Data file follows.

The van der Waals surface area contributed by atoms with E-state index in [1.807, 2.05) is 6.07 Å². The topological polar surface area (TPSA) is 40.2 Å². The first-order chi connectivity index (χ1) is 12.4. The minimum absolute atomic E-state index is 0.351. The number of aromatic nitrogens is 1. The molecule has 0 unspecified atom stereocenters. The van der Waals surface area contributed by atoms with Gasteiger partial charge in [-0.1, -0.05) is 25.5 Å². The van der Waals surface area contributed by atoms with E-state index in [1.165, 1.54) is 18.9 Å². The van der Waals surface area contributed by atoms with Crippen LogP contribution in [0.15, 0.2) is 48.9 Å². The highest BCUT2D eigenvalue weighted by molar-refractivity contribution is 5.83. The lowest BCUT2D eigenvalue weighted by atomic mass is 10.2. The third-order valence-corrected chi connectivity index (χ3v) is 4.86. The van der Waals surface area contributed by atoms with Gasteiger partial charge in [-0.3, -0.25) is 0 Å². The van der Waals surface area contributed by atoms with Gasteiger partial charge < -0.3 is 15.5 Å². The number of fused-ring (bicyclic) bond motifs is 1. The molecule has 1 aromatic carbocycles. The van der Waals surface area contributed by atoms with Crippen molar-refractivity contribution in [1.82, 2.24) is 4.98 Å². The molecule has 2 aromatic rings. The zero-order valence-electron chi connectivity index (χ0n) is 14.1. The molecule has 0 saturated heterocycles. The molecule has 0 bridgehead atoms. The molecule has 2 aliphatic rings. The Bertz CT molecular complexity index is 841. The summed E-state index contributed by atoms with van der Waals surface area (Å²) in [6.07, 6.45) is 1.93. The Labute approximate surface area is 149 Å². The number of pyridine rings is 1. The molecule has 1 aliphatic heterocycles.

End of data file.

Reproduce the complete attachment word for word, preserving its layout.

The van der Waals surface area contributed by atoms with E-state index in [1.807, 2.05) is 6.07 Å². The topological polar surface area (TPSA) is 40.2 Å². The first-order chi connectivity index (χ1) is 12.4. The minimum absolute atomic E-state index is 0.351. The number of aromatic nitrogens is 1. The molecule has 0 unspecified atom stereocenters. The van der Waals surface area contributed by atoms with Gasteiger partial charge in [-0.1, -0.05) is 25.5 Å². The van der Waals surface area contributed by atoms with E-state index in [1.165, 1.54) is 18.9 Å². The van der Waals surface area contributed by atoms with Crippen LogP contribution in [0.15, 0.2) is 48.9 Å². The highest BCUT2D eigenvalue weighted by molar-refractivity contribution is 5.83. The lowest BCUT2D eigenvalue weighted by atomic mass is 10.2. The third-order valence-corrected chi connectivity index (χ3v) is 4.86. The van der Waals surface area contributed by atoms with Gasteiger partial charge in [-0.3, -0.25) is 0 Å². The van der Waals surface area contributed by atoms with Gasteiger partial charge < -0.3 is 15.5 Å². The number of fused-ring (bicyclic) bond motifs is 1. The molecule has 1 aromatic carbocycles. The van der Waals surface area contributed by atoms with Crippen molar-refractivity contribution in [1.82, 2.24) is 4.98 Å². The molecule has 2 aromatic rings. The zero-order valence-electron chi connectivity index (χ0n) is 14.1. The molecule has 0 saturated heterocycles. The molecule has 0 bridgehead atoms. The molecule has 2 aliphatic rings. The Bertz CT molecular complexity index is 841. The summed E-state index contributed by atoms with van der Waals surface area (Å²) in [6.07, 6.45) is 1.93. The Labute approximate surface area is 149 Å². The number of pyridine rings is 1. The molecule has 1 aliphatic heterocycles.